To our knowledge, prior to this study, the adherence to and cytolysis of cells originating from the male urogenital tract by T. vaginalis had not been examined, notwithstanding that as early as 1936, Drummond reported that T. vaginalis can infect the prostate (62). Recent reports link trichomoniasis to prostate cancer (20, 21, 55, 63), benign hyperplastic prostatic tissue (19), and, at a high prevalence, male nongonococcal urethritis (NGU) (3).
We have compared the attachment and cytolytic properties of 26 T. vaginalis stains on an ectocervical cell line, Ect1, and a benign prostate cell line, BPH-1. A high degree of variability in attachment to and cytolysis of both cell lines was observed, with no general trend associating higher levels of attachment or cytolysis for either cell line. However, adherence to and cytolysis of both prostate and ectocervical cells by T. vaginalis strains were found to be highly correlated. Interestingly, adherence correlated with cytolysis in weakly adhering strains but not in highly adhering strains. This indicates that while attachment is necessary for T. vaginalis cytolysis, greater levels of attachment do not necessarily lead to higher levels of cytolysis. We also demonstrated that cytolysis is contact dependent for all 26 strains. Finally, we found that cytolysis of epithelial cells did not correlate with lysis of red blood cells.
As T. vaginalis is not internalized by the host cell and remains attached to its surface, the variation in attachment of different strains observed might be predicted to play a role in the variable documented infection outcomes (9, 20, 64). Overall, the strains do not exhibit a preference for binding to ectocervical cells over prostate cells. This suggests that attachment to the urogenital tract of men is not the limiting factor in the decreased pathogenesis observed in the male host. However, as the single epithelial cell monolayers used in our assays are far simpler than the complex milieu of cells in the urogenital tract, these data may not fully represent the adherence and cytolysis levels that occur in situ during an infection. Moreover, variations in adherence and cytolysis among strains indicate that different biological mechanisms may be employed by different T. vaginalis strains for interacting with different host epithelial cells. Alternatively, common mechanisms may be used and the proteins or surface molecules mediating these interactions would vary greatly, either in abundance or type, between strains.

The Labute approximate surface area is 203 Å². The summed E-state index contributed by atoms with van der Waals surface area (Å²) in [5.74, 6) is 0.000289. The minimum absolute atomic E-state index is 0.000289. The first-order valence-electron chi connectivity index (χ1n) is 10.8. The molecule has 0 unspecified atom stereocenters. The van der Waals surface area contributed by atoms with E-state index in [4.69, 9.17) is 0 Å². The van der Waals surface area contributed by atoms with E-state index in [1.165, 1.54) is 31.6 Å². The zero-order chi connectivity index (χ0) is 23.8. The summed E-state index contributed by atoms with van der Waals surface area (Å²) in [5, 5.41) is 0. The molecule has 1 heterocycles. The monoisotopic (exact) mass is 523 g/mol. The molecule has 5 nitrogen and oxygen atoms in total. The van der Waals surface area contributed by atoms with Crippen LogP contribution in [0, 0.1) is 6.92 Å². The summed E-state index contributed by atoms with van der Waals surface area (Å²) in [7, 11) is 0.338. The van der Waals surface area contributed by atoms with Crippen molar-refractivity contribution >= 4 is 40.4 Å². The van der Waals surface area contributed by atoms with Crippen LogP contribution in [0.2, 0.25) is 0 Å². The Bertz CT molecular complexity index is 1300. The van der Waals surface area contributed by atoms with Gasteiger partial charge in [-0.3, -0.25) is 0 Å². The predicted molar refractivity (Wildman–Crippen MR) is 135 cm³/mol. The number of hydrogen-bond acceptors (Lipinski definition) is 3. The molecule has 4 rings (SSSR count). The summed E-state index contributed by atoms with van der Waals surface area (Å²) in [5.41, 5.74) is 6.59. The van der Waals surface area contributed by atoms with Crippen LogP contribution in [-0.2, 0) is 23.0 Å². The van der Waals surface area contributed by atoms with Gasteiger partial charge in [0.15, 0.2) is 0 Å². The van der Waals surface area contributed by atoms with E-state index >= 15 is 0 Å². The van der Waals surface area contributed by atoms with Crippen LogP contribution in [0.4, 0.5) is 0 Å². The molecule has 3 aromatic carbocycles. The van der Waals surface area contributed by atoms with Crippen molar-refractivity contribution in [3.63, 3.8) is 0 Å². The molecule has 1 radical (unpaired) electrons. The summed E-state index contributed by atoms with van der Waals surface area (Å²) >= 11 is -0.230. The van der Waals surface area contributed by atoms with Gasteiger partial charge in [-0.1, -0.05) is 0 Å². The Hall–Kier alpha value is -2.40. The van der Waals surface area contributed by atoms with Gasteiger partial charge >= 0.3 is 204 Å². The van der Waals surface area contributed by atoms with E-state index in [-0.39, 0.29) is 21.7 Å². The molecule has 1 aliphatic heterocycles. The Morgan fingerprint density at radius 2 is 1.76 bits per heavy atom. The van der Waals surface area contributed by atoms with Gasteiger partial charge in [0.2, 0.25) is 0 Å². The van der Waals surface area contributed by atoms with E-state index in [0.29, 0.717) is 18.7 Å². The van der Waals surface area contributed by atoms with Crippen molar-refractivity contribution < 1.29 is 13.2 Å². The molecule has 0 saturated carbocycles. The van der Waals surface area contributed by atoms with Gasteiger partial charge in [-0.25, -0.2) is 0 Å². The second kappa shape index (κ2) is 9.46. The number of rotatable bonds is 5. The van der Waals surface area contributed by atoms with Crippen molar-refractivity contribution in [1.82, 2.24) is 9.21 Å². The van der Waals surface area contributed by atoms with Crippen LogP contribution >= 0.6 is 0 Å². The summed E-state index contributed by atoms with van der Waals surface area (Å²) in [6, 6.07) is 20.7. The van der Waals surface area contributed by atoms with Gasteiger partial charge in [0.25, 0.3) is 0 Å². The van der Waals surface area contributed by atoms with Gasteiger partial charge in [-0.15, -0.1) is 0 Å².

The observation that adherence and cytolysis correlate for weakly adhering strains led us to examine whether cytolysis is contact dependent by placing a 0.4-μm filter between parasites and host cells. This prevented contact while allowing secreted proteins and vesicles to diffuse freely. We found no cytolysis when parasite attachment to host cells was blocked. Previous analyses aimed at determining whether T. vaginalis cytolysis is contact dependent have yielded mixed results (39, 40, 41, 42). Unlike the simple physical barrier used here, these studies used a variety of methods to prepare “cell-free filtrates” without controls to eliminate contamination with T. vaginalis plasma membrane debris. Our finding that 26/26 T. vaginalis strains required contact with host cells to induce cytolysis strongly argues this is a general property of this parasite.